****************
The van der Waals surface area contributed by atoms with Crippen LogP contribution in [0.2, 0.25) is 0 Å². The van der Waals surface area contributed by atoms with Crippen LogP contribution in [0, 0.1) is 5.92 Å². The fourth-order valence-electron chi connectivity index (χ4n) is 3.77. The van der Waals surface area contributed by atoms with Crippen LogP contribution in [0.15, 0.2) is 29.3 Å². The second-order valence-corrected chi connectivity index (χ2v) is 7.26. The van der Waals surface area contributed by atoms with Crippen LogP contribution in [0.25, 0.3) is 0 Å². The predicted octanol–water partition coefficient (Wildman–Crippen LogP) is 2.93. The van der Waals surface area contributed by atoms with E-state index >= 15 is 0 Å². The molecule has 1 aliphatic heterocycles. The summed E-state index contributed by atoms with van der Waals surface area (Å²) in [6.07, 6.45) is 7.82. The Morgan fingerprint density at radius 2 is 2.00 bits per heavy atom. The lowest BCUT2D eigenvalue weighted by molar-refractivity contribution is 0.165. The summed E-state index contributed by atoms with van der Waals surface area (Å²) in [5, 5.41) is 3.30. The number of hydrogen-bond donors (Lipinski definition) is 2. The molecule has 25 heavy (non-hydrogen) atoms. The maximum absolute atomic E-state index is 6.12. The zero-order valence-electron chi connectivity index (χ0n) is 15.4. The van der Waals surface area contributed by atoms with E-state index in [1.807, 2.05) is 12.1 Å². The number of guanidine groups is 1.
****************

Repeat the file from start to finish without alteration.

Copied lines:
The van der Waals surface area contributed by atoms with Crippen LogP contribution in [0.2, 0.25) is 0 Å². The van der Waals surface area contributed by atoms with Crippen LogP contribution in [0, 0.1) is 5.92 Å². The fourth-order valence-electron chi connectivity index (χ4n) is 3.77. The van der Waals surface area contributed by atoms with Crippen LogP contribution in [0.15, 0.2) is 29.3 Å². The second-order valence-corrected chi connectivity index (χ2v) is 7.26. The van der Waals surface area contributed by atoms with Crippen LogP contribution in [0.25, 0.3) is 0 Å². The predicted octanol–water partition coefficient (Wildman–Crippen LogP) is 2.93. The van der Waals surface area contributed by atoms with E-state index >= 15 is 0 Å². The molecule has 1 aliphatic heterocycles. The summed E-state index contributed by atoms with van der Waals surface area (Å²) in [6.07, 6.45) is 7.82. The Morgan fingerprint density at radius 2 is 2.00 bits per heavy atom. The lowest BCUT2D eigenvalue weighted by molar-refractivity contribution is 0.165. The summed E-state index contributed by atoms with van der Waals surface area (Å²) in [5, 5.41) is 3.30. The number of hydrogen-bond donors (Lipinski definition) is 2. The molecule has 25 heavy (non-hydrogen) atoms. The maximum absolute atomic E-state index is 6.12. The zero-order valence-electron chi connectivity index (χ0n) is 15.4. The van der Waals surface area contributed by atoms with E-state index in [1.807, 2.05) is 12.1 Å². The number of guanidine groups is 1.